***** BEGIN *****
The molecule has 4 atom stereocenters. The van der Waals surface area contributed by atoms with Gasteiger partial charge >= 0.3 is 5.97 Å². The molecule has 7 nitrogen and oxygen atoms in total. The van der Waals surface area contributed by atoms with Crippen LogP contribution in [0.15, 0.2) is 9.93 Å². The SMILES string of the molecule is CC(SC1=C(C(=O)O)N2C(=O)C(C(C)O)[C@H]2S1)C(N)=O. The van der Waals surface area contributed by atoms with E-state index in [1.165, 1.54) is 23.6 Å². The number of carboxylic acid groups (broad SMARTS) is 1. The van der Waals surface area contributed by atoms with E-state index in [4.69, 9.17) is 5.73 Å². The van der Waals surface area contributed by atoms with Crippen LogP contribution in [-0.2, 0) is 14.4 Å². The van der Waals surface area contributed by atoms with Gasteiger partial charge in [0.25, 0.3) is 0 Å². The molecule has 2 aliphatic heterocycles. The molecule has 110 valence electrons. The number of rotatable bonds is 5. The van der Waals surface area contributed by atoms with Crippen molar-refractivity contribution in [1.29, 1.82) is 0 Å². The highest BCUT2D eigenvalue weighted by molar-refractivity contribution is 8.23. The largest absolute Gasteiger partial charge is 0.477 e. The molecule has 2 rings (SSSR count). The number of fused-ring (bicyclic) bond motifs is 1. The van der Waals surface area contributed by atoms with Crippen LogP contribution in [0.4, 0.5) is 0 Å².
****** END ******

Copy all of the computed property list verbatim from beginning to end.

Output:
The molecule has 4 atom stereocenters. The van der Waals surface area contributed by atoms with Gasteiger partial charge >= 0.3 is 5.97 Å². The molecule has 7 nitrogen and oxygen atoms in total. The van der Waals surface area contributed by atoms with Crippen LogP contribution in [0.15, 0.2) is 9.93 Å². The SMILES string of the molecule is CC(SC1=C(C(=O)O)N2C(=O)C(C(C)O)[C@H]2S1)C(N)=O. The van der Waals surface area contributed by atoms with E-state index in [1.165, 1.54) is 23.6 Å². The number of carboxylic acid groups (broad SMARTS) is 1. The van der Waals surface area contributed by atoms with E-state index in [4.69, 9.17) is 5.73 Å². The van der Waals surface area contributed by atoms with Crippen LogP contribution in [-0.2, 0) is 14.4 Å². The van der Waals surface area contributed by atoms with Gasteiger partial charge in [0.25, 0.3) is 0 Å². The molecule has 2 aliphatic heterocycles. The molecule has 110 valence electrons. The number of rotatable bonds is 5. The van der Waals surface area contributed by atoms with Crippen molar-refractivity contribution in [1.29, 1.82) is 0 Å². The highest BCUT2D eigenvalue weighted by molar-refractivity contribution is 8.23. The largest absolute Gasteiger partial charge is 0.477 e. The molecule has 2 rings (SSSR count). The number of fused-ring (bicyclic) bond motifs is 1. The van der Waals surface area contributed by atoms with Crippen LogP contribution in [0.4, 0.5) is 0 Å².